By Pradeep Baisakh

As the leaders from more than 190 countries are about to meet in Paris for the Climate Summit (COP21), tens of thousands of people have taken to the streets in more than 10 countries in Asia from 24-29th November for the Global Climate March to urge leaders to play their part in the fight against climate change by signing an ambitious climate agreement at the UN Climate Summit in Paris.

The impact of climate change is already affecting people in all corners of the world, with the most vulnerable being hit hardest. Storms are strengthening, droughts are lasting longer, and floods are worsening – all of which will make it much harder for affected communities to survive. A strong agreement in Paris could help poorer countries reduce carbon pollution and help vulnerable communities adapt to the impacts of climate change.

From the Amazon to the megacities of the South, from the streets of America to the squares of Europe, from villages in Africa and Asia to low-lying island communities in the Pacific – in cities, towns and villages across the world citizens will be marching for change and highlighting how decisions in Paris will have an impact nationally.

Smruti Sweta, a green volunteer from India who participated in the climate march in New Delhi organised by action/2015India said “India has declared a 35% emission cuts under INDC (Intended Nationally Determined Contributions). I expect that it implement the same. I expect some strong agreements from Paris climate conference from the leaders.”

In India, more that 140,000 people took to the streets today to raise awareness of the dangerous effects of climate change and demand climate action to protect the populations most vulnerable.In Bangladesh, rallies spread across the country with about 50,000 people walking on the streets. In Nepal, elephant march was done to highlight the adverse impact of climate change on the animals like elephant and rhinos etc. Para gliding was organised to highlight the issue of climate change and the COP 21 conference. In Mongolia, hundreds marched with masks to the Parliament to demand clean air, non-fossil fuel and 100% renewable energy. People in Jakarta, capital of Indonesia observed a ‘Car Free Day’ today morning demanding climate justice. And there were climate marches nationwide. In Pakistan, people marched expressing solidarity to the victims of terror attack in Paris and demanded to promote climate justice, tolerance & peace in planet. In Afghanistan similar marches were organized where 200 people participated.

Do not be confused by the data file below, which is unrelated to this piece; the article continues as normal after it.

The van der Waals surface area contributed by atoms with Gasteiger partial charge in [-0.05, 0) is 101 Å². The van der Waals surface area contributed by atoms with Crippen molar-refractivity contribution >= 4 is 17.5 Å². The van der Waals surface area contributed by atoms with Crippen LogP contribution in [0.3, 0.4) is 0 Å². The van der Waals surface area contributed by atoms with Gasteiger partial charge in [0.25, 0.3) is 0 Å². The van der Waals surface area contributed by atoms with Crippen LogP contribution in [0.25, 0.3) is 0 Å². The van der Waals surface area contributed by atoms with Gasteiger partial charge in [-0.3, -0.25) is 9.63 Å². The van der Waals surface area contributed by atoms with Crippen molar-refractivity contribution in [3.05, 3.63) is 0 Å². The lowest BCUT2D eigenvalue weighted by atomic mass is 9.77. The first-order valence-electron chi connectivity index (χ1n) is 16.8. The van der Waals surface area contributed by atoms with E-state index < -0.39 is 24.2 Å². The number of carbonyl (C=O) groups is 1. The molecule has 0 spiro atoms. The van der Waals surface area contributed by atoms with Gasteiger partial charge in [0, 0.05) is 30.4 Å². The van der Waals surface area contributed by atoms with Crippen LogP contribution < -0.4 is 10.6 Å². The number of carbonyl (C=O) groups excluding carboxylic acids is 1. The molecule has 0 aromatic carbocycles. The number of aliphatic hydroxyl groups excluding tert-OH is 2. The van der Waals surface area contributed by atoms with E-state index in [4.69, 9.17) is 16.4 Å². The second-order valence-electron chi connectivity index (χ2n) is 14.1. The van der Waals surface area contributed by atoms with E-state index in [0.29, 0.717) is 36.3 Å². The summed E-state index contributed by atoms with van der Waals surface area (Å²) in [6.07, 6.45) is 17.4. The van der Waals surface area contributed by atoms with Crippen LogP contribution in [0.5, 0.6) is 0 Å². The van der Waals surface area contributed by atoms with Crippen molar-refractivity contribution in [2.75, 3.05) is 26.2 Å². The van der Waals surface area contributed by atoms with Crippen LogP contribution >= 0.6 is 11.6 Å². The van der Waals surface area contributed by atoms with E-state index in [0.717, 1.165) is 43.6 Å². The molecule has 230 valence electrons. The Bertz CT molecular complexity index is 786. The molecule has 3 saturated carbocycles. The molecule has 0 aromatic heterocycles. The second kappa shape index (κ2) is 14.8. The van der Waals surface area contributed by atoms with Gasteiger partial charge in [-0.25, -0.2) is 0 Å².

More than 250,000 people participated in the online and on-the-ground mobilisation from the region.

Speaking on the occasion, Amitabh Behar, national anchor for action/2015 India, said:

“Addressing climate change, and ending poverty and inequalities are two sides of the same coin. We cannot deliver sustainable development without tackling climate change, and we cannot tackle climate change without addressing the root causes of poverty, inequality and unsustainable development patterns. If leaders want to fully implement the newly adopted Sustainable Development Goals, aimed at tackling inequality and ending poverty within a generation, they will need to adopt and implement a transformative agenda at the COP21.”

Krishna Gautam of Ageing Nepal said, “ When we speak about climate change, we are speaking about the very survival of the planet. The earth should survive to nurture thousands of generations. And I am responsible for it like each of us. We should do our bit to slow down the effects of climate change and protect the planet.”

A new international climate agreement in Paris could set the stage for the achievement of the Global Goals in coming years and send a strong signal that the age of dirty fossil fuels is over. It can also set us on a path to a safer, fairer and more sustainable future for all.

The global climate campaign is organised by many civil society organisations across the globe, of which action/2015 campaign is quite an active player. Action/2015 is a growing citizens’ movement of more than 2,000 organizations, networks and coalitions from over 150 countries united by the belief that 2015 is a critical year for progress in the fight against climate change, poverty and inequality. The action/2015 movement mobilizes the public at critical decision making points to ensure that that as political leaders make decisions this year, they will feel the pressure of millions and millions of people calling on them to take ambitious action to secure a better future for people and planet.

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The author works as the Asia Coordinator of Action/2015 campaign and works with Global Call to Action Against Poverty (GCAP) and based in New Delhi. He can be reached through e mail: